Deep but somewhat vague ruminations on the making and viewing of art.
Supensky, a sculptor and emeritus professor at Towson University, cites no philosophers and elaborates no specific doctrine, but ranges widely across some of the perennial questions surrounding art. He allows that aesthetics is “an ingredient that defies a definition” yet floats a loose characterization anyway: A true work of art proceeds from a conscious purpose, tries to communicate, applies a skillful technique, has an “element of mystery” that can spark the viewer’s imagination, and stands out from mass-produced commodities by properties of uniqueness, authorship and marks of flawed humanity. (Qualifying that last stricture, he feels that a traffic sign can become art if mounted in a gallery.) Moreover, he insists, good art must be “honest,” by which he means an expression of the artist’s individuality; he therefore enjoins readers to find their own style rather than emulating other artists, even suggesting that readers heighten their self-knowledge by donning a mask and viewing themselves nude in the mirror. Supensky goes on to address some of the practicalities of making a career out of art: For instance, teaching children for a living, he warns, will stunt an adult artist’s skill and ambition. He also takes up a few set-piece problems that have perennially haunted artists, arguing that, no, a 4-year-old could not have painted a Jackson Pollock masterpiece. Supensky raises some interesting queries—“If I drive my automobile over a muddy road and leave tracks without intending them to be art, can I later return to the tracks and proclaim them to be art?”—but his rather slapdash treatment of them could have been sharpened by a more involved conversation with philosophical literature. The diffident prose isn’t particularly stimulating, either. On the other hand, the color photos—the best part of the book—feature an eclectic array of artworks, including Grecian vases, abstract paintings and a few of the author’s own witty clay sculptures.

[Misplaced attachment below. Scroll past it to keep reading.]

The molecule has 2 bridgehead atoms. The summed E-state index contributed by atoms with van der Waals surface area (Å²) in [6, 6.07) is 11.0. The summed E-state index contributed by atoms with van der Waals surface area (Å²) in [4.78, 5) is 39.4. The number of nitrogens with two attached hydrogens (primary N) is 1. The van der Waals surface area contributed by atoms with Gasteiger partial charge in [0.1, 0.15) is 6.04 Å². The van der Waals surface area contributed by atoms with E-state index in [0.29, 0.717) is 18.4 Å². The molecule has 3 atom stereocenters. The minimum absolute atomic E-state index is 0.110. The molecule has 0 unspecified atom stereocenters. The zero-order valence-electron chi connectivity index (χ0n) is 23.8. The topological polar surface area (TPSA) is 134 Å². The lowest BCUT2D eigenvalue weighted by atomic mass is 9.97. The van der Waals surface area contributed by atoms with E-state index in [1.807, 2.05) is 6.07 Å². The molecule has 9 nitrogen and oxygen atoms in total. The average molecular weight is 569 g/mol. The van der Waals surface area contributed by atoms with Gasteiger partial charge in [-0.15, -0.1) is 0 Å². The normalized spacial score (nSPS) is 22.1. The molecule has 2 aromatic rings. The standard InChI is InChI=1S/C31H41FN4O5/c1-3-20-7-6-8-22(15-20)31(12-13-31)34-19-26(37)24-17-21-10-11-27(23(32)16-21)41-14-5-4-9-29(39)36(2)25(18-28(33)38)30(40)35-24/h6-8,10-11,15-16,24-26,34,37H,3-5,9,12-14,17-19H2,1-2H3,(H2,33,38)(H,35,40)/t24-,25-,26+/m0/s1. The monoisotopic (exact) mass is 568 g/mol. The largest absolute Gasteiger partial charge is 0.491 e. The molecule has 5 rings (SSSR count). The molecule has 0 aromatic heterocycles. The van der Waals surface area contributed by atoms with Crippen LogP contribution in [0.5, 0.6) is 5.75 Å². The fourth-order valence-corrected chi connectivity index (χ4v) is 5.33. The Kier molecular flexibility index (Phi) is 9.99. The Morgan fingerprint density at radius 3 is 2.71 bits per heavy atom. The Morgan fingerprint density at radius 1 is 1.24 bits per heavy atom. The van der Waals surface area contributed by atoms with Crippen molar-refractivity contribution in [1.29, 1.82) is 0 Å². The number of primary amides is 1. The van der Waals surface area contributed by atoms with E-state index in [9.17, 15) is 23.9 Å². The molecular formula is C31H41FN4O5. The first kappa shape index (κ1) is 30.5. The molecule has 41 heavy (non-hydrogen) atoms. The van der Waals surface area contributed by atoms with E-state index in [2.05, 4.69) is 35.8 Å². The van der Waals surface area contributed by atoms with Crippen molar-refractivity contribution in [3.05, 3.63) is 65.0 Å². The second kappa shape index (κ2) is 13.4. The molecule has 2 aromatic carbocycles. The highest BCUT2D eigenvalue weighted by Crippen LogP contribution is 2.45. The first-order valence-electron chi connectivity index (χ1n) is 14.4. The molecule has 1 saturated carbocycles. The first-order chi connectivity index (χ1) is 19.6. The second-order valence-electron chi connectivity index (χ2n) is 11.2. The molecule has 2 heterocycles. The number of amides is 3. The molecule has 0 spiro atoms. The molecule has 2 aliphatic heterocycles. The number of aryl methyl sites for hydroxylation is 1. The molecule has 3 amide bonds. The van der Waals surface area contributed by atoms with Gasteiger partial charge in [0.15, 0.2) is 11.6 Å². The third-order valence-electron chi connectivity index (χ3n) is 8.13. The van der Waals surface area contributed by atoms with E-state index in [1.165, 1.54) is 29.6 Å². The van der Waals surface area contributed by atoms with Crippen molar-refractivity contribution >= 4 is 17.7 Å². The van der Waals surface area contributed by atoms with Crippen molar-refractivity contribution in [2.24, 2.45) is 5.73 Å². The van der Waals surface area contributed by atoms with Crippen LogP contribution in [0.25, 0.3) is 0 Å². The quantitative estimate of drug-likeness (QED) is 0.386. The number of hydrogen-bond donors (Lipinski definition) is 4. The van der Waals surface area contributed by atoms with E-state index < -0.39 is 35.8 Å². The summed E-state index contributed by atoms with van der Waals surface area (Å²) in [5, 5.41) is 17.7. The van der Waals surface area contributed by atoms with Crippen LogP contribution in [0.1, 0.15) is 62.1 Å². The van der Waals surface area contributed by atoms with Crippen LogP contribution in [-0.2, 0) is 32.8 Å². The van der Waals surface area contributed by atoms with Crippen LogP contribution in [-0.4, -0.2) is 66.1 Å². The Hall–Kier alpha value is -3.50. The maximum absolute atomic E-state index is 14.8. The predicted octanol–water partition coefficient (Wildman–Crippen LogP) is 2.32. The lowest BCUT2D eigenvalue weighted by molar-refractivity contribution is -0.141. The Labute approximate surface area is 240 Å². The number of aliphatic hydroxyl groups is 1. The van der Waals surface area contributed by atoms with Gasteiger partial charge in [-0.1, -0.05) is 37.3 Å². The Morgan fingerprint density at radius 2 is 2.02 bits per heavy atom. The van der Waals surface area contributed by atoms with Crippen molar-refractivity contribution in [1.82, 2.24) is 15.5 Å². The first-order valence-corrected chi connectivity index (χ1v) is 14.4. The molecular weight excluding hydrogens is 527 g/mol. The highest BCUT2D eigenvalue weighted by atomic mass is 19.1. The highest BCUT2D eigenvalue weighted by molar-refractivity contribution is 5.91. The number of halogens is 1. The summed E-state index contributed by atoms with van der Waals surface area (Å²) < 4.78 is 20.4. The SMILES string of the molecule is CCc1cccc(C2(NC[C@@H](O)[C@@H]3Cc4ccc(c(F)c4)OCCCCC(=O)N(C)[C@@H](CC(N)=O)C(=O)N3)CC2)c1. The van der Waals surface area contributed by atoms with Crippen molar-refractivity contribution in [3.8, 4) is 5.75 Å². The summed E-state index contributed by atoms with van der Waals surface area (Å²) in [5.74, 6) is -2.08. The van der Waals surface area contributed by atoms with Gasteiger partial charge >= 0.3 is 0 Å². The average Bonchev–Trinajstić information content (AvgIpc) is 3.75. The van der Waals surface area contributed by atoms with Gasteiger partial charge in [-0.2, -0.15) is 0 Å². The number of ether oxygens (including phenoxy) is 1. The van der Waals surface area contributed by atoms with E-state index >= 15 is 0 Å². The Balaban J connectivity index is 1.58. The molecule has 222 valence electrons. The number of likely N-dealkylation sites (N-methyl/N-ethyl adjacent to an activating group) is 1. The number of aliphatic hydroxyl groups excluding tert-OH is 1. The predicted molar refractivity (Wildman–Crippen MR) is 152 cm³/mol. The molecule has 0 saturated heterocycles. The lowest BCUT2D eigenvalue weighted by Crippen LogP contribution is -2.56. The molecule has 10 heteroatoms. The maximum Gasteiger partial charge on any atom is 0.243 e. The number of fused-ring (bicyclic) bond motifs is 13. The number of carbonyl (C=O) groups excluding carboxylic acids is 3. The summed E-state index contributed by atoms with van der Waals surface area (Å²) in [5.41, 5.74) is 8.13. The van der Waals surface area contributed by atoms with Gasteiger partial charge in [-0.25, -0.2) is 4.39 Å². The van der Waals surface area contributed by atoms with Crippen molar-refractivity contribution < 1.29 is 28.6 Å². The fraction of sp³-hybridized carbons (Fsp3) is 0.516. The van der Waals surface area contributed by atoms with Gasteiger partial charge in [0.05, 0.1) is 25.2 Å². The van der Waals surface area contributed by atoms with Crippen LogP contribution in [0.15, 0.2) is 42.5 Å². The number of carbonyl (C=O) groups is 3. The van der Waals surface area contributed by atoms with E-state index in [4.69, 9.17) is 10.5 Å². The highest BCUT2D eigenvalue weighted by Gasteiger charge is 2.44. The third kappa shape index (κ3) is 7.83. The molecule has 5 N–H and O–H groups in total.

A staid, unfocused but visually absorbing meditation on the arts.